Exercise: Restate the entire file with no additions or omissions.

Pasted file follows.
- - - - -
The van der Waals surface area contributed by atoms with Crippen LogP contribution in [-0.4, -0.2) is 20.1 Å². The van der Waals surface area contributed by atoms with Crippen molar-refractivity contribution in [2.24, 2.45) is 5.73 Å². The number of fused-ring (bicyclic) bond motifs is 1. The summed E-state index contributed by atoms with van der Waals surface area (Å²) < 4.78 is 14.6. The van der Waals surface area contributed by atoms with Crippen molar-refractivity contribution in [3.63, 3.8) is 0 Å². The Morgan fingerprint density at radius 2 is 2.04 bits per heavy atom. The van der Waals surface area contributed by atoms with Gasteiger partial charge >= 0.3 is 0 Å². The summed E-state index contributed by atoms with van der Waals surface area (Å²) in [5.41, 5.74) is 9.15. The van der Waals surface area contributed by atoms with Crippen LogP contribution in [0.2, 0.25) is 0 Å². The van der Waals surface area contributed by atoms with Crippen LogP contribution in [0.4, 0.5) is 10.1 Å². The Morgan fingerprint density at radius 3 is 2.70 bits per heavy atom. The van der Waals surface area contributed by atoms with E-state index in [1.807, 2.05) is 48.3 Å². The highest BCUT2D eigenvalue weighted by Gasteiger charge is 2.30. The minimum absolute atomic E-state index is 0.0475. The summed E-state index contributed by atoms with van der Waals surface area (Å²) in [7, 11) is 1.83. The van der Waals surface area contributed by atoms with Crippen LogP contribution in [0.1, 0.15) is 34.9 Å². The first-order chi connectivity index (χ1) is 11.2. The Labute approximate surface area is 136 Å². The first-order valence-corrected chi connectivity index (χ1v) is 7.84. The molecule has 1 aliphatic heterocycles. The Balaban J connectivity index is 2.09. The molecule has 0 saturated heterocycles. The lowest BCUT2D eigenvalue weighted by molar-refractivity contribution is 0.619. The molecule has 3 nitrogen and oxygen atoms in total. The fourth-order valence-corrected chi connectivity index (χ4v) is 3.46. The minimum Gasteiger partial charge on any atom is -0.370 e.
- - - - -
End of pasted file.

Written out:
The van der Waals surface area contributed by atoms with Crippen LogP contribution in [-0.4, -0.2) is 20.1 Å². The van der Waals surface area contributed by atoms with Crippen molar-refractivity contribution in [2.24, 2.45) is 5.73 Å². The number of fused-ring (bicyclic) bond motifs is 1. The summed E-state index contributed by atoms with van der Waals surface area (Å²) < 4.78 is 14.6. The van der Waals surface area contributed by atoms with Crippen molar-refractivity contribution in [3.63, 3.8) is 0 Å². The Morgan fingerprint density at radius 2 is 2.04 bits per heavy atom. The van der Waals surface area contributed by atoms with Gasteiger partial charge >= 0.3 is 0 Å². The summed E-state index contributed by atoms with van der Waals surface area (Å²) in [5.41, 5.74) is 9.15. The van der Waals surface area contributed by atoms with Crippen LogP contribution in [0.2, 0.25) is 0 Å². The van der Waals surface area contributed by atoms with Crippen LogP contribution in [0.4, 0.5) is 10.1 Å². The Morgan fingerprint density at radius 3 is 2.70 bits per heavy atom. The van der Waals surface area contributed by atoms with E-state index in [1.807, 2.05) is 48.3 Å². The highest BCUT2D eigenvalue weighted by Gasteiger charge is 2.30. The minimum absolute atomic E-state index is 0.0475. The summed E-state index contributed by atoms with van der Waals surface area (Å²) in [7, 11) is 1.83. The van der Waals surface area contributed by atoms with Crippen LogP contribution in [0.1, 0.15) is 34.9 Å². The first-order chi connectivity index (χ1) is 11.2. The Labute approximate surface area is 136 Å². The first-order valence-corrected chi connectivity index (χ1v) is 7.84. The molecule has 1 aliphatic heterocycles. The Balaban J connectivity index is 2.09. The molecule has 0 saturated heterocycles. The lowest BCUT2D eigenvalue weighted by molar-refractivity contribution is 0.619. The molecule has 3 nitrogen and oxygen atoms in total. The fourth-order valence-corrected chi connectivity index (χ4v) is 3.46. The minimum Gasteiger partial charge on any atom is -0.370 e.